emblematic


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Wade's "Sebald Meinhard's Liturgical Emblems in Danzig," Ojars Sparitis's "Dominican Pedagogy in the Emblematic Ceiling Paintings of the Parsiene Church, Latvia" and a study by Marcin Wislocki on the devotional background to the emblems and quasi-emblems in protestant churches on the southern coast of the Baltic.
The scenes memorialized in the historical series become Ignatian topics discerned spiritually by means of poetic allegory in the emblematic series, the whole apparatus showing how sacred history may be emblematized to produce a true understanding of Ignatius as source of the Jesuit vocation.
That an overarching emblematic lexicon established verbal/visual commonplaces which are open to ingenious transformation and adaptation over time and place is a feature significantly extended in several of the essays.
Guayaquil's port exports Ecuador's most emblematic products to the world: bananas, cocoa and shrimp.
Director of sport Jorge Valdano said: ``Real Madrid have operated in line with the aspiration to keep one of their most emblematic players.
Nothing is more emblematic of an electron than its negative charge.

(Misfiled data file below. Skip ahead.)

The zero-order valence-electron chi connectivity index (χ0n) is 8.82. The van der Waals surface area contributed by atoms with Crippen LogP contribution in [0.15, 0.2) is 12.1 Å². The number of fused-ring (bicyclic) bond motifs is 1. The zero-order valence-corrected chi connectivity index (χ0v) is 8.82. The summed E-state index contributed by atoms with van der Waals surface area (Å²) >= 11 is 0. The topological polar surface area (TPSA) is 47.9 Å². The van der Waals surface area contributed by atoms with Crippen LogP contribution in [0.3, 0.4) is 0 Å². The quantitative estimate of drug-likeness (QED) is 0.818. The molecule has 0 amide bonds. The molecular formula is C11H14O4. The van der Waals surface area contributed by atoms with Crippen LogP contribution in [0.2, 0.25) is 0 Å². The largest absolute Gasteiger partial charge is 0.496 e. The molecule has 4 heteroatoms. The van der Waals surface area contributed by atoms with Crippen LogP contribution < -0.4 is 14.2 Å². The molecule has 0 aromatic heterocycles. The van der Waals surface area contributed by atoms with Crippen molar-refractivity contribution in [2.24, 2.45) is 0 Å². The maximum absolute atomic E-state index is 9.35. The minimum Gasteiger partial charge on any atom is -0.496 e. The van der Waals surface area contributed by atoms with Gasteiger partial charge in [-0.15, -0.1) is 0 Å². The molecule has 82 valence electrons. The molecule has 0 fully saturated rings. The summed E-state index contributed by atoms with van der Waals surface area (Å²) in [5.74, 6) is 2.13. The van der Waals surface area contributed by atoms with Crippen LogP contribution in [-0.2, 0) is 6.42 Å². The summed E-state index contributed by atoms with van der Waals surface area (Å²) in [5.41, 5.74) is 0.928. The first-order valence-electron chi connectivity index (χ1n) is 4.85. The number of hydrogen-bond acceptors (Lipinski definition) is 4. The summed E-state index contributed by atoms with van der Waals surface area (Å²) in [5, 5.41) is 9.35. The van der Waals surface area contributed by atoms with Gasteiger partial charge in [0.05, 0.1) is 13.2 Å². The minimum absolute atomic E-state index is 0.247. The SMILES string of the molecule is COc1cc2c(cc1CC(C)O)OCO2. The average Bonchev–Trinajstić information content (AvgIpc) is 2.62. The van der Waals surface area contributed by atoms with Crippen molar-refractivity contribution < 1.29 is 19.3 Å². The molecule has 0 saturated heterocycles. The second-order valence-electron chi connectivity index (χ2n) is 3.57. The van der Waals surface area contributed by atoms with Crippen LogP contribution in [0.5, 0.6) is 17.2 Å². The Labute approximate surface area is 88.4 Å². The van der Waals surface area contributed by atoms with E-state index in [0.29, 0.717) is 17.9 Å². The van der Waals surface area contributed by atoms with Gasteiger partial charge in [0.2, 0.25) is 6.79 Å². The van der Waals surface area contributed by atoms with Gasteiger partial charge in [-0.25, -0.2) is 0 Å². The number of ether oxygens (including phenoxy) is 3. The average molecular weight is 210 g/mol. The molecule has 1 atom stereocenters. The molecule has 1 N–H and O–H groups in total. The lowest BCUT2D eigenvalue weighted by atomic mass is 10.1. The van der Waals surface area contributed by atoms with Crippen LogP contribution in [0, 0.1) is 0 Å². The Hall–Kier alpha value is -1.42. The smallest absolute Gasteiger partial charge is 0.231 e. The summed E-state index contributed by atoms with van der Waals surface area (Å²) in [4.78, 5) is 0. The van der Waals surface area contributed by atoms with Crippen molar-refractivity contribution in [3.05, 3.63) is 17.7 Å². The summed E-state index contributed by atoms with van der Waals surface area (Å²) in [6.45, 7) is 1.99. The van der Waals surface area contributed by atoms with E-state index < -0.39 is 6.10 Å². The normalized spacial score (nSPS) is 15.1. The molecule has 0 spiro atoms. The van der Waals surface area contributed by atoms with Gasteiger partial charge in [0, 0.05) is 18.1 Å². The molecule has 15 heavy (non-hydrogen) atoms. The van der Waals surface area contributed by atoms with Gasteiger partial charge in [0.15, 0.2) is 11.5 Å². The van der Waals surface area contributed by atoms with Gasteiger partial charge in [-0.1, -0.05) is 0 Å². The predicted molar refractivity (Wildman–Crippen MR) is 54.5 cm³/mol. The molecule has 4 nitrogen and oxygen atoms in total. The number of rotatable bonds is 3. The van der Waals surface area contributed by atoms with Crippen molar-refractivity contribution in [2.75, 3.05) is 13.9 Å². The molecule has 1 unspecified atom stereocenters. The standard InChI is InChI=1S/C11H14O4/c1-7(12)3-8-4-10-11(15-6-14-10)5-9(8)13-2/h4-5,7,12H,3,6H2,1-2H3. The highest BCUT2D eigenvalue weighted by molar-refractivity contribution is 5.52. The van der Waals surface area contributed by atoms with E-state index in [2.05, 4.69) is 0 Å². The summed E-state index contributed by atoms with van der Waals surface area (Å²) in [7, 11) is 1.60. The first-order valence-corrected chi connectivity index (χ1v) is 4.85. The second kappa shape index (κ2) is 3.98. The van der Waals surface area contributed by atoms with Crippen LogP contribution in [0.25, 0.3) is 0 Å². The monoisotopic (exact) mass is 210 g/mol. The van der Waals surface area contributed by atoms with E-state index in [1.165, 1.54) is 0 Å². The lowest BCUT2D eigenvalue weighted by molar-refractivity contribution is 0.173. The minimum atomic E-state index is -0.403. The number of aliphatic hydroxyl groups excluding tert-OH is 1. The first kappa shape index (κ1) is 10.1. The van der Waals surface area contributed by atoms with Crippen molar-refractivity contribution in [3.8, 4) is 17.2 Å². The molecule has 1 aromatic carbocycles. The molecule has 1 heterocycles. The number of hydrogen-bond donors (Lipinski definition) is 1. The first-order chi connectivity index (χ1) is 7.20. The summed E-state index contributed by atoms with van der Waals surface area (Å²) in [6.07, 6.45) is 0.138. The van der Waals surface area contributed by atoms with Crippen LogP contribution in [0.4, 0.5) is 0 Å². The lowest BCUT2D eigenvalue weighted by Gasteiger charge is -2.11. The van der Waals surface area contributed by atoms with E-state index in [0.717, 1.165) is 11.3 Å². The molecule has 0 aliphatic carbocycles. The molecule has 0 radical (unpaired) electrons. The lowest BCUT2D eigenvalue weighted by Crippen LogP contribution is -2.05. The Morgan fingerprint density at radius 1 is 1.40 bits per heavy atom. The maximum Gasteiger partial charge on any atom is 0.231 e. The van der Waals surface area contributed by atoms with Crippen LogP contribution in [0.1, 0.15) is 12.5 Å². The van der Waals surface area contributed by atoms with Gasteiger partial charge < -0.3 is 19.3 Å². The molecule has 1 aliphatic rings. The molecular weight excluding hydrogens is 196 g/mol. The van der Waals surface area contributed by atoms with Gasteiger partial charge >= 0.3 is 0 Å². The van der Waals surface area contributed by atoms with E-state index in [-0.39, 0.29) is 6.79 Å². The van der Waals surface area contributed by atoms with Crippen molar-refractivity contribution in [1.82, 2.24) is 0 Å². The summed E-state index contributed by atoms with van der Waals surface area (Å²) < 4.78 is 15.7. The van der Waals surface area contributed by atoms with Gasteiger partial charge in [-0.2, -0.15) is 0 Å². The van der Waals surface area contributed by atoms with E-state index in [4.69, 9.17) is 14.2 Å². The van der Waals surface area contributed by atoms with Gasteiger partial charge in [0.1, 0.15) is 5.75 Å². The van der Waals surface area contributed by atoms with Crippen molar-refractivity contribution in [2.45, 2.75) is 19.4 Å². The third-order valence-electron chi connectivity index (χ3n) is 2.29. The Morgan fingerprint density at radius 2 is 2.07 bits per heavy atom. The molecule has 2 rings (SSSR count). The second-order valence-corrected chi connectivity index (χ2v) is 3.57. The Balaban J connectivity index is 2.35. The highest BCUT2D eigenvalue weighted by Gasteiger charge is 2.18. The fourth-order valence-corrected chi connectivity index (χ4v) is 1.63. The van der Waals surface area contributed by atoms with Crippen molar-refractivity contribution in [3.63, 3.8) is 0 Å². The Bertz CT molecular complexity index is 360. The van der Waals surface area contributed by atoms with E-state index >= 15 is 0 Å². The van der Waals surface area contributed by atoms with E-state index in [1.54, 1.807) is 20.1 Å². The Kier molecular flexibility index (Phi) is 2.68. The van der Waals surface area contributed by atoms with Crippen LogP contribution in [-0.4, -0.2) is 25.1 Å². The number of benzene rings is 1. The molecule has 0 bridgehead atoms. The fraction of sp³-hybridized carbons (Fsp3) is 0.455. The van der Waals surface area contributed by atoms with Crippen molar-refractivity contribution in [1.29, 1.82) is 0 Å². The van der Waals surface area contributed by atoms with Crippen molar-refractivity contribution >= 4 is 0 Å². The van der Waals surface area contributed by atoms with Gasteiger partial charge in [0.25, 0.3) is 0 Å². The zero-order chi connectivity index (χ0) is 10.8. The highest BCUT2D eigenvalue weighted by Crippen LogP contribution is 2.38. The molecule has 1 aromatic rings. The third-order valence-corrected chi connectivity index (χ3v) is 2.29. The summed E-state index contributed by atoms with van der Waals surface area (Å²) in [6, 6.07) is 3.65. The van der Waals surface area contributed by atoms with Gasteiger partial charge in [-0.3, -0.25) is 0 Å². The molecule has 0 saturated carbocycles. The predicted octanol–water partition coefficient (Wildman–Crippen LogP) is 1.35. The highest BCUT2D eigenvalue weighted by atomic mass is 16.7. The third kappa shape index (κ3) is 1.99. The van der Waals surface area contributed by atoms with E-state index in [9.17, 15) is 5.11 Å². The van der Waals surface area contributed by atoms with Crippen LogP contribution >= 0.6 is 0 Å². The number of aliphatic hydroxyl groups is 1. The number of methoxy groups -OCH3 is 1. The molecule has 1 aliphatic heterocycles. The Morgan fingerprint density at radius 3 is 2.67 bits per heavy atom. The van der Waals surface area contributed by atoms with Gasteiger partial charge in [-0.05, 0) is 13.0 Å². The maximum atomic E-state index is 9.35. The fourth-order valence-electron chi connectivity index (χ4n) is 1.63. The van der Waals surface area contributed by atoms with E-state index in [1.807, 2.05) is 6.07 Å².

A: My life is emblematic of most people in America: I indulge in behavior Bork or Bennett wouldn't approve of.
The interview with Nobel laureate William E Sharpe (1990 Nobel Memorial Prize in Economic Sciences and chairman of Financial Engines, an ingenious financial planning web site) is emblematic of the high bar set for our interviews.
Judith Dundas, `Unriddling the Antique: Peacham's Emblematic Art', explores Peacham's use and adaptation, in Minerva Britanna, of his sources, in particular Laurentius Heachtanus.
As The New York Times reports, in recent months fishermen agitated over 1998 laws limiting the catch of sharks, lobsters and sea cucumbers have attacked conservation centers, harassed tourists and even kidnapped some of the islands' emblematic giant tortoises.
The productivist ideology governing coal mining in Communist Poland and the Soviet Union is emblematic of their difference from capitalist Western Europe, where the "coal crisis" beginning in the late 1950s marked a recasting of the representation of a successful economy.